Thanks again to everyone for entering my giveaway during the Week of Awesomeness! Don't forget that Matt and Marie still have contests closing this week, on the 29th, too!
Happy-middle-of-the-Holidays, everyone! One down, one to go. I hope you are all well and safe and warm and cozy.
I've discovered that I seem to have an opposite problem from most writers. I hear a lot-- A LOT-- of writers lament about writing first drafts that are too long, and having to cut scenes and chapters that they love in order to squeeze into word count guidelines for their genre. Whereas I, alas, I, can't ever seem to write enough. My first drafts are short, yo. I usually allow for adding 10-20K in re-writes/ editing, but most of my drafts fall way under fiction guidelines at about 60K when I'm done.
Except for the last manuscript I completed, which clocked in at a resounding 43K, which was so depressing I decided instead of editing it and adding 30K words, I would just write a whole other book instead.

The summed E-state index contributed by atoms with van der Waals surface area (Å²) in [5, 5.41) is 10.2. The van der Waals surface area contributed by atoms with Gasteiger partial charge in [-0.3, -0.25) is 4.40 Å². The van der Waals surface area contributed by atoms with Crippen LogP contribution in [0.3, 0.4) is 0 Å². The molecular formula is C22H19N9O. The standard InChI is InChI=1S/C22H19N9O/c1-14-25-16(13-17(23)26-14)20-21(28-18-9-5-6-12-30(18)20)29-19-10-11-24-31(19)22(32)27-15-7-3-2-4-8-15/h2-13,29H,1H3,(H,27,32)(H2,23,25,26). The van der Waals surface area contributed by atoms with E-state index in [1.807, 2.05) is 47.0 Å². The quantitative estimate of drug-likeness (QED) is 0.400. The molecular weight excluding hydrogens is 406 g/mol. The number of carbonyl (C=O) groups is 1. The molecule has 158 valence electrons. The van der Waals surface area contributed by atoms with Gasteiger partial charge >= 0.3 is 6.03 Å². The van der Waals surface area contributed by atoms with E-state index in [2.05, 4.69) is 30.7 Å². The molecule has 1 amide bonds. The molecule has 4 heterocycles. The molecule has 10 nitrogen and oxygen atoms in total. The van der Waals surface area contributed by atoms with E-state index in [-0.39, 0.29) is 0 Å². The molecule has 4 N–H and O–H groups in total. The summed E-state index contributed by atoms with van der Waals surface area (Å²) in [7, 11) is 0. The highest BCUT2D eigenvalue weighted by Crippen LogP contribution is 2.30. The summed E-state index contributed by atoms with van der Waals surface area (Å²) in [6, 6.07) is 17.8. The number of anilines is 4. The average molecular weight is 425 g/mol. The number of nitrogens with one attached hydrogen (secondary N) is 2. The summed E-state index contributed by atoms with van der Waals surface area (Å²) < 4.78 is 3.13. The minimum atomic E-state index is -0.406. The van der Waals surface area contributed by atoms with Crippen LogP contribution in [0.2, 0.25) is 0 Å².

That MS is looking up, and appears to be right on track for around 70K to finish the first draft, plus another 10 or so with edits, so maybe I'm making up for the 43K one?
This has been puzzling me for a while. I feel like I'm a relatively thorough writer, but I just don't need that much space to tell my stories, I guess? Or maybe there are just avenues of the story I haven't explored? I'm not sure what the cause is, but I will say that while most of you are struggling to cut things, I'm often struggling to add them. I envy the writer that can draft their genre's average the first time and neither need to add nor cut several thousand words in edits.
Which "problem" do you have? Or are you that perfect word count achiever? Don't be afraid to speak up if you are, I will only envy you. :)